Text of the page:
In the original sport of eventing, competition took place over three days: Dressage Day, Endurance Day and Show Jumping Day. This is the outline of the current format with the major change being that Endurance day, which used to include 4 phases, has been reduced to just one phase, the XC test.
|Talia Freundlich aboard her OTTB mare Out Foxed|
Phase B is the "steeple chase" and the speeds vary depending at which level you compete. Generally, steeple chase is a more flat out gallup than the cross country test. It is short but includes the jumping of brush fences which means they are a bit higher than most fences at the level because if a horse hits the top they will just brush through it. Higher levels gallop faster than lower levels and jump more fences.
Phase C is a second, longer section of "roads and tracks" and is a period for the horse to recover a bit from the exertion of steeple chase.
After phase C, riders come into the "ten minute box" where the horse's vital signs are taken immediately upon arrival. A "pit crew" (to borrow a phrase from another sport) jumps into action, sponging the horse and walking it to cool it down while the rider sits, drinks and thinks about the final phase of the day. The veterinarian watches the horse jog to make sure it's sound, checks the vitals to make sure it has recovered sufficiently and if all looks good, sends the horse and rider out on Cross Country.
Phase D is pretty much like the XC test we see out at events in the current version of the sport but the course for a 3 Day will be a championship level course which means it will be long and the jumps will be maxed out in height and spread and there will be challenging questions for the level. After D, horse and rider return to the vet box until they are cleared to head to the barn. Again, we sponge and walk the horse to cool it down and jog to make sure it's sound.
Back to the road to the 3 Day…it began last winter. We bought an old copy of the USCTA Book of Eventing and started reading, taking notes on the equipment lists, conditioning plans and other nuggets of wisdom within this awesome book.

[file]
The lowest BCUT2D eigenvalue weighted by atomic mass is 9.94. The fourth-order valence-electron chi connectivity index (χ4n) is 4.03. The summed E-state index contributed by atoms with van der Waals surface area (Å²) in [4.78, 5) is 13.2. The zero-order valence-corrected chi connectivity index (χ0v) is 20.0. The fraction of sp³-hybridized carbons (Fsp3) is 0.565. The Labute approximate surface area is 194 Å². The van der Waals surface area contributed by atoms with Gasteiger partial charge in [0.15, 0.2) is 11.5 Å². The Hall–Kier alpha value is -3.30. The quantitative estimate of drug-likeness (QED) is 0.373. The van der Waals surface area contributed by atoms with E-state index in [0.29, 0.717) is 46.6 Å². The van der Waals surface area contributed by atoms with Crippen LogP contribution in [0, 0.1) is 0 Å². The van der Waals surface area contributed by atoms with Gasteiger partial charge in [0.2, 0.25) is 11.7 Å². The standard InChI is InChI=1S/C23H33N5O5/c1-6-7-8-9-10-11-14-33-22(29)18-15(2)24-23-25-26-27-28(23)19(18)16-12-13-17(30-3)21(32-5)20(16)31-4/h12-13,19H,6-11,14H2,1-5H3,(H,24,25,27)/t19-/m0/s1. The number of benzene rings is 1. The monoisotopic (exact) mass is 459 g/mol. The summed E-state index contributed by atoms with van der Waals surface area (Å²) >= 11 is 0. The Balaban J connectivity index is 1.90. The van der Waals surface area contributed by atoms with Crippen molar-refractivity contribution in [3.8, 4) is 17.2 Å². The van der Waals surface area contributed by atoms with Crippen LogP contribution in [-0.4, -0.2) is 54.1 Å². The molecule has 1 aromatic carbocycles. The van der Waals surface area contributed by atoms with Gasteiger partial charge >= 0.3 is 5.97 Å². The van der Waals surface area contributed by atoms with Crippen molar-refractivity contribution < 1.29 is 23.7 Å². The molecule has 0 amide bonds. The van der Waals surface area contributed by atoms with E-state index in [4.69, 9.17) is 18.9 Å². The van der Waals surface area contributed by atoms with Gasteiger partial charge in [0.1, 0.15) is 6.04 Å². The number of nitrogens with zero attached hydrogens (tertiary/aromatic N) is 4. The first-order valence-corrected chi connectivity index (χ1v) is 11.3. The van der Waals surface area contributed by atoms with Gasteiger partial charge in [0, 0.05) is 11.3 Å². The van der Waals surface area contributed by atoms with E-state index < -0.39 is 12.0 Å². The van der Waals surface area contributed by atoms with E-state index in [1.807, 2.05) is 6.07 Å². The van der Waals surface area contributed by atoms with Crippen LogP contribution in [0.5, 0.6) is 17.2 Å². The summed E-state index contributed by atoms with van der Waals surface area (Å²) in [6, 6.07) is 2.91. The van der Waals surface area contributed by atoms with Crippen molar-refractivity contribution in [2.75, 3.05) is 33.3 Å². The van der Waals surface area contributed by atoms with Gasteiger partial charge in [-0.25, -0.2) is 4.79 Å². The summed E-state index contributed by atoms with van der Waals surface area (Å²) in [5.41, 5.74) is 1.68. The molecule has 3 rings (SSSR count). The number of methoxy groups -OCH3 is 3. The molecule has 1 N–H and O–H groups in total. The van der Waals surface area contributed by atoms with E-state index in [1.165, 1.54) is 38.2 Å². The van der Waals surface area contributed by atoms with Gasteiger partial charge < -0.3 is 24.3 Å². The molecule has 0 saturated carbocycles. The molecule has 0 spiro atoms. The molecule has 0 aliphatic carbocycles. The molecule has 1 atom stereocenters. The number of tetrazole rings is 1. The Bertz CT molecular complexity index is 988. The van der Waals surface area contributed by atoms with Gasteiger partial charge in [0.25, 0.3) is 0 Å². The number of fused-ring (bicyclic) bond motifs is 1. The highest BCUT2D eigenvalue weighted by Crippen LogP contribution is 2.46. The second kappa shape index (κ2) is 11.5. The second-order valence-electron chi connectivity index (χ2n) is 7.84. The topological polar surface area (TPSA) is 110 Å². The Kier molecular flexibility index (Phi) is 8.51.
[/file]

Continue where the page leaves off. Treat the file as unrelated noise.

Being in Pony Club was an advantage. Over the winter Elizabeth attended HB Preps held by our region. The HB is an upper level horsemanship certification in Pony Club which has a pretty high bar of knowledge about the care and health of horses. She learned a great deal about nutrition, conditioning and soundness which would inform her choices over the 6 months leading up to the 3 Day. Elizabeth achieved her Pony Club C2 in August and one of the requirements was to write a conditioning schedule focused on a particular event. She chose the 3 Day and followed through on the elaborate plan she had laid out.
Another bonus working in her favor is her amazing trainer who loves the 3 Day format and supported Elizabeth's goal. Everything we did all season was leading up to this event. We determined her competition schedule based on getting to her goal. She did fewer camps so that she could focus on the horse's fitness, soundness and comfort, knowing that at the end of the season she would be asking a great deal of her lovely mare.
So we spent the summer working toward the 3 Day. By September it was time to really start focusing on getting ready. We made our own equipment list (you need quite a bit of equipment in the 10 minute box). We took Quizz to a couple of different places nearby with huge hills for hill workouts. Her schedule began to resemble that of any athlete in training - some interval days, some hill days, some days focused on weight lifting (Dressage), some days focused on jumping. A week prior to the event, Elizabeth and Quizz did one last XC school, jumping Training level to prepare for what would be a much more difficult Novice course than they had yet to ride over.
We even borrowed a bucket holder and zip tied it to the trailer door so Quizz could drink on the long ride to Maryland. I was especially pleased with myself after securing the bucket holder with hand towels and baling twine. In a barn setting, there isn't much you can't fix with baling twine, duct tape and a sharpie at your disposal!
So that was it! We were as ready as we would ever be. And though we had worked hard and done everything we could to prepare, we were trepidatious, setting out on this adventure to attempt something big, something totally new to us.
We decided to hit the road at 2am. We're crazy but I had heard the drive was 10 hours and I was so worried about
The road belonged to us and the enormous trucks. We hit absolutely no traffic anywhere and arrived WAY too early. The drive takes 8 hours for future reference. The 10 hour drive is what you get during normal, human hours. We listened to a book on CD and enjoyed the drive that would take us to our biggest adventure yet. Even Quizz seemed up for adventure. She is an excellent traveler and couldn't wait to see where we were taking her!